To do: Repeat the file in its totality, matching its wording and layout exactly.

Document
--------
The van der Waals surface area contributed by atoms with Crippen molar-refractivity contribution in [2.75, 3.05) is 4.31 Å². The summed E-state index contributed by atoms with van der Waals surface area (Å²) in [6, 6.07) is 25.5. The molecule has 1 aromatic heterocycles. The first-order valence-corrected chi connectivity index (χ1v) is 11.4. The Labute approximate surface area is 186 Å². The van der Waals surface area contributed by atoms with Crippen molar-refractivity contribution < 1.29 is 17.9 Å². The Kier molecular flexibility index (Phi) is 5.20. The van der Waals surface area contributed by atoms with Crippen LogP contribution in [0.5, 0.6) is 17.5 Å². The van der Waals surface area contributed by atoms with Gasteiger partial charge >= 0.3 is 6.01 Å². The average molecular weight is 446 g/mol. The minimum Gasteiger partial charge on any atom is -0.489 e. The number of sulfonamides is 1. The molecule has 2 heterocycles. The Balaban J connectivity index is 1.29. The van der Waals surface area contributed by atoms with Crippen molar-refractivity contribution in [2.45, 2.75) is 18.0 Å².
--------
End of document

The van der Waals surface area contributed by atoms with Crippen molar-refractivity contribution in [2.75, 3.05) is 4.31 Å². The summed E-state index contributed by atoms with van der Waals surface area (Å²) in [6, 6.07) is 25.5. The molecule has 1 aromatic heterocycles. The first-order valence-corrected chi connectivity index (χ1v) is 11.4. The Labute approximate surface area is 186 Å². The van der Waals surface area contributed by atoms with Crippen molar-refractivity contribution < 1.29 is 17.9 Å². The Kier molecular flexibility index (Phi) is 5.20. The van der Waals surface area contributed by atoms with Crippen LogP contribution in [0.5, 0.6) is 17.5 Å². The van der Waals surface area contributed by atoms with Gasteiger partial charge >= 0.3 is 6.01 Å². The average molecular weight is 446 g/mol. The minimum Gasteiger partial charge on any atom is -0.489 e. The number of sulfonamides is 1. The molecule has 2 heterocycles. The Balaban J connectivity index is 1.29. The van der Waals surface area contributed by atoms with Crippen molar-refractivity contribution in [2.45, 2.75) is 18.0 Å².